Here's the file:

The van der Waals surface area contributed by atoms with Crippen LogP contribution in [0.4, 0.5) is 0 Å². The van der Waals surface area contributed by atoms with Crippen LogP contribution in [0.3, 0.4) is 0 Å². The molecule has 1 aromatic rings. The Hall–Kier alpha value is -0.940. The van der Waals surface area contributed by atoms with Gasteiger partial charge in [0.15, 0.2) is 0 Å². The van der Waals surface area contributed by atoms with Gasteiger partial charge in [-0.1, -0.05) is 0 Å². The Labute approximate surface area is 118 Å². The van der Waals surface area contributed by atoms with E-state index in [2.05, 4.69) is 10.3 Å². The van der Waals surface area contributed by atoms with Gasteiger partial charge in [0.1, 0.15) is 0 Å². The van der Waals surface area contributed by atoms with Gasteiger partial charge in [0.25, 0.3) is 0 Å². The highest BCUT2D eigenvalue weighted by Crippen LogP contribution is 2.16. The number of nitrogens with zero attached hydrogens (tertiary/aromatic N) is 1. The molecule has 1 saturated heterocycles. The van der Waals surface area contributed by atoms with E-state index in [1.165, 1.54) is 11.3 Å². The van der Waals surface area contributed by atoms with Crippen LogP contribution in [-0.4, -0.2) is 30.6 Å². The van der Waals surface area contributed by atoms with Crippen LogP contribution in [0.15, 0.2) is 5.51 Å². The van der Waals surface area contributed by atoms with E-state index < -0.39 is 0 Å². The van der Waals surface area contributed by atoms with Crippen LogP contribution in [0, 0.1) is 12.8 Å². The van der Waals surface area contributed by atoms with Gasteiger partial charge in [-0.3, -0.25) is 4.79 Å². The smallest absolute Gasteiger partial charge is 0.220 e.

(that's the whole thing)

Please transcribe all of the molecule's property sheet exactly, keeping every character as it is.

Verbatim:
The van der Waals surface area contributed by atoms with Crippen LogP contribution in [0.4, 0.5) is 0 Å². The van der Waals surface area contributed by atoms with Crippen LogP contribution in [0.3, 0.4) is 0 Å². The molecule has 1 aromatic rings. The Hall–Kier alpha value is -0.940. The van der Waals surface area contributed by atoms with Gasteiger partial charge in [0.15, 0.2) is 0 Å². The van der Waals surface area contributed by atoms with Gasteiger partial charge in [-0.1, -0.05) is 0 Å². The Labute approximate surface area is 118 Å². The van der Waals surface area contributed by atoms with E-state index in [2.05, 4.69) is 10.3 Å². The van der Waals surface area contributed by atoms with Gasteiger partial charge in [0.1, 0.15) is 0 Å². The van der Waals surface area contributed by atoms with Gasteiger partial charge in [0.25, 0.3) is 0 Å². The highest BCUT2D eigenvalue weighted by Crippen LogP contribution is 2.16. The number of nitrogens with zero attached hydrogens (tertiary/aromatic N) is 1. The molecule has 1 saturated heterocycles. The van der Waals surface area contributed by atoms with E-state index in [1.165, 1.54) is 11.3 Å². The van der Waals surface area contributed by atoms with Crippen LogP contribution in [-0.4, -0.2) is 30.6 Å². The van der Waals surface area contributed by atoms with Crippen LogP contribution in [0.15, 0.2) is 5.51 Å². The van der Waals surface area contributed by atoms with E-state index < -0.39 is 0 Å². The van der Waals surface area contributed by atoms with Crippen LogP contribution in [0, 0.1) is 12.8 Å². The van der Waals surface area contributed by atoms with Gasteiger partial charge in [-0.3, -0.25) is 4.79 Å². The smallest absolute Gasteiger partial charge is 0.220 e.